Lives of the fellows

Thomas Monro

b.1759 d.14 May 1833
AB Oxon(1780) AM(1783) MB(1785) MD(1787) FRCP(1791)

Thomas Monro, M.D., was the youngest son of John Monro, M.D., a fellow of the College, and was born in London in 1759. He was educated under Dr. Parr, at Stanmore, on leaving which he was sent to Oriel college, Oxford, and as a member of that house proceeded A.B. 4th December, 1780; A.M. 15th July, 1783; M.B. 24th January, 1785; M.D. 24th May, 1787. He was admitted a Candidate of the College of Physicians 29th March, 1790; and a Fellow 18th April, 1791. He was Censor in 1792, 1799, 1812; Harveian Orator in 1799; and was named an Elect 28th November, 1811. Dr. Monro was appointed assistant physician to Bethlem hospital 19th July, 1787; and physician, 2nd February, 1792, an office which he continued to hold until June, 1816, when he was succeeded by his son Dr. Edward Thomas Monro. He died 14th May, 1833, in the seventy-fourth year of his age, and was buried at Bushey, having many years previously retired from the practice of his profession.(1) Dr. Monro was a lover, and towards the close of his life, a great patron, of the fine arts. His judgment was accurate, his taste correct ; he was one of the first to recognise the talents of the celebrated painter Turner, to whom he proved a warm and constant friend. That great artist was a frequent visitor at Dr. Monro’s house at Bushey, and the doctor possessed a large collection of the early works of his protégé. A portrait of Dr. Monro, in chalk, has been recently presented to the College by his grandson Dr. Henry Monro.

William Munk

[(1) Licetne filio patris memoriam dilectissimi proferre? Anne obstet virtutum recensioni quod ex linguâ profluat nepotum genitoris commendatio. Vereor certe ne tam cari capitis nimium accendantur laudes, ne mihi nec opinanti quidem, nedum de industriâ, amor, affectus, desiderium justæ quicquid veritatis fines transeat, ne luctus sibi præteritas ævi felicioris imagines repetens, in meros abeat questus, nec veram intimi cordis effigiem exprimat. Recordamini tamen, quæso, quorum casus misereamur ipsos intueri licet et nosse familiariter, ut ab imo pectore quæ dicta sunt haud dubiè proficiscantur, nec minus amicus vester, quòd pater esset meus. A me præsertim desideratum semperque desiderandum nomen, vobis, uti credo, non indignum, quòd in memoriâ teneatur, sed cupio, ut satis dicam, nec nimis, pium quæ unicè deceant filium, parentem quæ non dedeceant honoratissimum. Ecquis autem majori simplicitatis aut honestatis laude societatem hanc unquam exornavit? In arte suâ candidus et apertus veritati unicè consuluit, non ornamentis. Studiorum, quæ naturæ imitatione multiplici allectant hominum animos et mores emolliunt, amantissimus. Tabularum etiam signorumque pulchritudine, atque omni antiquitatis elegantiâ exercitatissimus, eorumque omnium quæ pictoris ingenium calliditate graphicâ depinxit mîrâve colorum varietate decoravit, opifex ipse vaferrimus si quis alius, ut inter eos quibuscum inclaruit paucissimos certe pares inveniatis. In totâ vitæ consuetudine gravitas, sinceritas. Judicium sanum, verum et ab omni affectatione alienum. Nihil unquam in vitâ illiberale, nihil in praxi sordidum, nihil subdolum aut facere potuit aut pati. Quis intimos illos nexus cognovit melius quibus ad parentes, ad amicos, conjugem, liberos obstricti sumus? Quis vitæ inter ruris delicias actæ (quantum inter negotia licuerit) pertentavit acrius? Has avidè haurire solitus et ubi jam consenuerit inter senectutis solamina vitæque decedentis gaudia judicavit. Quinetiam affectus hosec moresque blandos, ut qui se ab ineunte ætate mitioribus studiis, dediderit usque ad extremum vitæ retinuit quò plures gravioresque nobis causas relinqueret et desiderii et doloris. Sic "Genitorem omnis curæ casusque levamen amitto." Oratio Harveiana, habita sext. Kal. Jul. an. MDCCCXXXIV, ab Edvardo Tho. Monro, M.D., pp. 17 and et seq]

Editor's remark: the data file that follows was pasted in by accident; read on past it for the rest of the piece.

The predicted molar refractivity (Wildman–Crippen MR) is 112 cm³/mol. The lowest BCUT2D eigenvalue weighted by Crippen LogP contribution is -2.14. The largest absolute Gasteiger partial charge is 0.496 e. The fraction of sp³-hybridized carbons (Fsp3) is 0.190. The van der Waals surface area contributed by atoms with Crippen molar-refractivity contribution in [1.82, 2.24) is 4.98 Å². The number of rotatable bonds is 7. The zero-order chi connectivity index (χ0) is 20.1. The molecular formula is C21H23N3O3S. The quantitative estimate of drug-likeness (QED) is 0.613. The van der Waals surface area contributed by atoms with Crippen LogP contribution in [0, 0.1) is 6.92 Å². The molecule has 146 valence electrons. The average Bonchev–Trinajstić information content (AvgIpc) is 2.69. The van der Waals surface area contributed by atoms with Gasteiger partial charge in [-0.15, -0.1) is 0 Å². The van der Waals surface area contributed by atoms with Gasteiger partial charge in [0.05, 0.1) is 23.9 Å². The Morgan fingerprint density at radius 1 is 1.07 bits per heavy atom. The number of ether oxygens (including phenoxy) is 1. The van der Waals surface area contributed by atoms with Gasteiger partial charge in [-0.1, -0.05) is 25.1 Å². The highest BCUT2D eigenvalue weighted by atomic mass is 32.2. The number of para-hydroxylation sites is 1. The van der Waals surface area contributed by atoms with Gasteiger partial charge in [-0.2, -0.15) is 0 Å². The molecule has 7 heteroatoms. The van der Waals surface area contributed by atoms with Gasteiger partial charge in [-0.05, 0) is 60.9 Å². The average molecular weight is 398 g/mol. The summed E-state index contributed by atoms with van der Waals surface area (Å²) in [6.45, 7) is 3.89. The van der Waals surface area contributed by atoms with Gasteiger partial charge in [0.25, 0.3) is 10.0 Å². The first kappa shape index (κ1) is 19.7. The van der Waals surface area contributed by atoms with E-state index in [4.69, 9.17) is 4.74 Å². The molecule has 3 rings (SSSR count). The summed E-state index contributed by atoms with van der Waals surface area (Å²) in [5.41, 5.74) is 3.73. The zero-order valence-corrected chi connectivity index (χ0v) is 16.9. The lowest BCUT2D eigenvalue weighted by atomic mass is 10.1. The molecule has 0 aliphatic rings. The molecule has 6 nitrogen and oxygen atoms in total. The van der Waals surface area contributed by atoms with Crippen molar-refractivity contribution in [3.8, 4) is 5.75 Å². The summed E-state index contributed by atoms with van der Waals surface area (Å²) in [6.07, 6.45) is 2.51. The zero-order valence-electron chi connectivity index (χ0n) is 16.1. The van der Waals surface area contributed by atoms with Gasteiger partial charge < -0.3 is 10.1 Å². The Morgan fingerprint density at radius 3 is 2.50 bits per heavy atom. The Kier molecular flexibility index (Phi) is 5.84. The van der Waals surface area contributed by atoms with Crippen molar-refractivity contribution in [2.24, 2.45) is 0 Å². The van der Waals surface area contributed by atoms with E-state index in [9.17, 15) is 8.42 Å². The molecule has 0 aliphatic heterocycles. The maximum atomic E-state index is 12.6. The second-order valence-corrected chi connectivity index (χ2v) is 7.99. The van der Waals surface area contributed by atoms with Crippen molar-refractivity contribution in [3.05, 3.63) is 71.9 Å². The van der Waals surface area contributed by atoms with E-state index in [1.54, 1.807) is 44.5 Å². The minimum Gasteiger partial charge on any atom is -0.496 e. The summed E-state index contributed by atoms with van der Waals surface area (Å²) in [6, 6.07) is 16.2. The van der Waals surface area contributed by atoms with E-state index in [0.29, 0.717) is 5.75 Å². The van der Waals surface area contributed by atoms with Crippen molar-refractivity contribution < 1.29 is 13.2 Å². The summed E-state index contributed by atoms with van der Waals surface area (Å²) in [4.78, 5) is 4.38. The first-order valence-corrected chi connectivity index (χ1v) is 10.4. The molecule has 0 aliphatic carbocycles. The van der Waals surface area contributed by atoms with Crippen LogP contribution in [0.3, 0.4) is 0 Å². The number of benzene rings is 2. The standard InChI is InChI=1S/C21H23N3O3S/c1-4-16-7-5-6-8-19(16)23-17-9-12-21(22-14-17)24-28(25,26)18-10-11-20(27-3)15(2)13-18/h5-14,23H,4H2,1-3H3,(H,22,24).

(Volume II, page 414)

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